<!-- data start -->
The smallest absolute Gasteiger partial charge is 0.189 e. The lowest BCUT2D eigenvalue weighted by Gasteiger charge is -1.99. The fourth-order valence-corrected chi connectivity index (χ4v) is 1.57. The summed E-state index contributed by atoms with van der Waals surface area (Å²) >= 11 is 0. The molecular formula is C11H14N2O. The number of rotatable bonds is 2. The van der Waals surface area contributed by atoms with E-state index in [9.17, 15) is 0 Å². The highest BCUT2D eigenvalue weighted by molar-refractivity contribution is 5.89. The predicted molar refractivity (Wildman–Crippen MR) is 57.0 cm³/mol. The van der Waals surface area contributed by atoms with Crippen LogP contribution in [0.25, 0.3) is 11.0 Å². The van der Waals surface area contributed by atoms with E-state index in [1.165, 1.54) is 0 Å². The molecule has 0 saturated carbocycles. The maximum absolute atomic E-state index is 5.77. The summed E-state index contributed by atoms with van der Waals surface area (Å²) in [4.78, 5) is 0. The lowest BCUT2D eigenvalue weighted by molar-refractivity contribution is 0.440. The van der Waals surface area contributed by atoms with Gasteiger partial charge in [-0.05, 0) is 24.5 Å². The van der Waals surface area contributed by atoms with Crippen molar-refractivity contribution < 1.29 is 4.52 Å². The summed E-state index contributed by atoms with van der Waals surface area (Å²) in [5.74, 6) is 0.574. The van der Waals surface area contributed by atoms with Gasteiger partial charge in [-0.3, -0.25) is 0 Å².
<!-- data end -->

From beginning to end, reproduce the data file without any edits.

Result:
The smallest absolute Gasteiger partial charge is 0.189 e. The lowest BCUT2D eigenvalue weighted by Gasteiger charge is -1.99. The fourth-order valence-corrected chi connectivity index (χ4v) is 1.57. The summed E-state index contributed by atoms with van der Waals surface area (Å²) >= 11 is 0. The molecular formula is C11H14N2O. The number of rotatable bonds is 2. The van der Waals surface area contributed by atoms with E-state index in [9.17, 15) is 0 Å². The highest BCUT2D eigenvalue weighted by molar-refractivity contribution is 5.89. The predicted molar refractivity (Wildman–Crippen MR) is 57.0 cm³/mol. The van der Waals surface area contributed by atoms with Crippen LogP contribution in [0.25, 0.3) is 11.0 Å². The van der Waals surface area contributed by atoms with E-state index in [1.165, 1.54) is 0 Å². The molecule has 0 saturated carbocycles. The maximum absolute atomic E-state index is 5.77. The summed E-state index contributed by atoms with van der Waals surface area (Å²) in [4.78, 5) is 0. The lowest BCUT2D eigenvalue weighted by molar-refractivity contribution is 0.440. The van der Waals surface area contributed by atoms with Gasteiger partial charge in [-0.05, 0) is 24.5 Å². The van der Waals surface area contributed by atoms with Crippen molar-refractivity contribution < 1.29 is 4.52 Å². The summed E-state index contributed by atoms with van der Waals surface area (Å²) in [5.74, 6) is 0.574. The van der Waals surface area contributed by atoms with Gasteiger partial charge in [-0.3, -0.25) is 0 Å².